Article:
“I thought we did a pretty good job overall. We had shut (Alabama) out on 3s until the last one. That’s why we are in the top 10 in 3-point percentage defense. We do it because we play man-to-man, where we open up in the zone. (Alabama) missed a few, but then got good looks so we switched back to man coverage.”

As always, he made adjustments once he figured out the opponent.

“I thought our shot selection by most of our starters were very good,” Blair said. “It was good for Williams once the second half started. Sometimes she was shooting because she was open, and that’s what the defense wants sometimes, but if you look at the shooting percentage of our first five kids, it was pretty good.

“Gilbert was a load in there. She could have gone for 30 tonight if I kept her in. We don’t see man-for-man; we see zone. This is the most man-for-man we’ve seen. It’s not that Gilbert is Shaquille O’Neal or something, but she takes up three people converging on her and does a pretty good job with dumping the ball out. She only has one turnover in 22 minutes and 15 points. That’s pretty good.

Normally when you triple or double-team them, she travels a lot.

“We are going to take the win. I don’t know how good we are.

“We’ve played Georgia and LSU for the last two games, which both went down to the last second and we were lucky enough to play them both at home and won.

“This is our 20th win. I feel good about basketball team. We keep finding ways. My sophomore guards out there are going to be pretty good by the time they are seniors.”

“I think Jordan Jones is the best defensive point guard in our league. I think she does a great job. The charge that she took and the other things she did against Alabama’s guards early, she did really well.”

Using his entire bench, he had a dozen players score.

“I have balance,” he said “and I have depth. When you win a national championship, people want to come to Alabama football and Texas A&M basketball.

When I signed those six sophomores, and that No. 2 recruiting class, I still got five out of six. They are all perimeter players, and they are all good. That’s what happens. You have to build up depth and find kids who are willing to share.

Kids come to Alabama because of tradition, and they come to A&M because of tradition, too.”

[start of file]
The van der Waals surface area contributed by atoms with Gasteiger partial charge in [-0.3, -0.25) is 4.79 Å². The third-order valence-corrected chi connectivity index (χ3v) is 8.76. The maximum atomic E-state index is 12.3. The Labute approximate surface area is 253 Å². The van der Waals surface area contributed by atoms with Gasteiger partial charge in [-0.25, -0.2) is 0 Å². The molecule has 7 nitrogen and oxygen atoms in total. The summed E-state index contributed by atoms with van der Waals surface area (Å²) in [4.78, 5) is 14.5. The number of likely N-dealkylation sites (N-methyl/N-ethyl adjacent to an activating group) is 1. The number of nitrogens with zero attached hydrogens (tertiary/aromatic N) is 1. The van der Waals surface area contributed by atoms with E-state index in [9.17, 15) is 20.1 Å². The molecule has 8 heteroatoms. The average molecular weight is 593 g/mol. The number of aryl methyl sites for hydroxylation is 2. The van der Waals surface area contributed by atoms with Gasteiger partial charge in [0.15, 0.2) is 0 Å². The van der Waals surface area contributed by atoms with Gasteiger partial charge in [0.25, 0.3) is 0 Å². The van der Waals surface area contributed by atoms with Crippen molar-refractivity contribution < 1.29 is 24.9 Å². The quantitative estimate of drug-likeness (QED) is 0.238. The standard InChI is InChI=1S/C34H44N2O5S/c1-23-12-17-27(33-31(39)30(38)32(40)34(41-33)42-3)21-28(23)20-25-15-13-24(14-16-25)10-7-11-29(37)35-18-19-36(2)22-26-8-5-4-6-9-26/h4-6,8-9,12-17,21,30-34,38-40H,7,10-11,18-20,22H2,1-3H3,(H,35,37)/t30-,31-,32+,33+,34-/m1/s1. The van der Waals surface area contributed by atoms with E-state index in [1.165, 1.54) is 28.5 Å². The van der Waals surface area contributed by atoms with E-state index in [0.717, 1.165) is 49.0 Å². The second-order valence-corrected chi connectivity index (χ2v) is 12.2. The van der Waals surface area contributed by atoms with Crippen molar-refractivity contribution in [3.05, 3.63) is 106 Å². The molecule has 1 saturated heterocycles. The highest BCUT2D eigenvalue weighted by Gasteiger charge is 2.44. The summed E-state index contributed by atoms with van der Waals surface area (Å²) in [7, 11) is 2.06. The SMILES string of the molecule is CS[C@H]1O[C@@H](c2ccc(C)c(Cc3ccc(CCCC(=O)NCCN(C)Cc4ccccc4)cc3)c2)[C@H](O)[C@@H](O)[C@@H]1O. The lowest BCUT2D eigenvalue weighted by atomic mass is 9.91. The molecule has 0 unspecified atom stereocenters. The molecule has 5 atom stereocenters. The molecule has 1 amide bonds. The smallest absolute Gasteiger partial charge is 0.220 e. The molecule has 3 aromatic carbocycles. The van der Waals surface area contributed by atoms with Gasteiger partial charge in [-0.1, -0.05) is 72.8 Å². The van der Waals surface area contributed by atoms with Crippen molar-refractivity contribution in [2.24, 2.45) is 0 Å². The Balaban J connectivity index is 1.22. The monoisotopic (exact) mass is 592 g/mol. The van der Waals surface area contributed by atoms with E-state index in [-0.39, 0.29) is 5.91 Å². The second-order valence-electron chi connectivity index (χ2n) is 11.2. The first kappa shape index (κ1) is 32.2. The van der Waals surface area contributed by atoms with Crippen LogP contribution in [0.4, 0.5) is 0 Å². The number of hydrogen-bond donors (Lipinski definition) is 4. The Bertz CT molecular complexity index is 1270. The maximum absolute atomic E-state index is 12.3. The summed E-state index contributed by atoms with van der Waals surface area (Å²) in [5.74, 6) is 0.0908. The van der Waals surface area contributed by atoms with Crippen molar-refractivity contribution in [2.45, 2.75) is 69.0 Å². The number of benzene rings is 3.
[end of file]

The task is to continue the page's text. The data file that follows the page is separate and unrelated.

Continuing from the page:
At Ole Miss, it was more of the same, 73-61, A&M winning the first half by 14 and coasting. Williams scored 26. Gilbert had 21, 8-of-10 from the field.

It is the 14th win in the past 16 games. At 11-2 in the league, they have matched their conference win total of a year ago.

“The first half was the difference in the game,” Ole miss coach Matt Insell said.
“We played a little intimidated offensively in the first half. We got the same shots in the second half as the first, but we were intimidated by their size. They were a lot bigger than us.

“In the second half, we had a big run to start and played with a lot of fire. We played one of the better teams in our league that’s ranked in the top 15 in the country. They made more plays than we did, but if we play the first half like the second half, it would have been a different game.”

“We’re preparing for a run in the SEC Tournament.”

Figure this out if you can . . . A&M won twice, took over second in the toughest conference in the land and dropped two spots in the national poll.

Kentucky comes to visit Sunday in what could be the last challenge of the regular season. Arkansas closes the home schedule, the last game at Aggieland before the sub-Regional.

•No. 19 LSU closed out its week at Georgia. Their loss to South Carolina cost them not at all in the national picture. The 71-67 loss to unranked Georgia might knock them out of the rankings.

Theresa Plaisance scored 29 – 21 in the second half -- and Jeanne Kennedy 21.

Guard Erika Ford led Georgia, with 20 – 16 after intermission – and the Lady ‘Dawgs suddenly have 18 wins and history on their side for an NCA bid. A decent crowd of 3,421 came for the upset.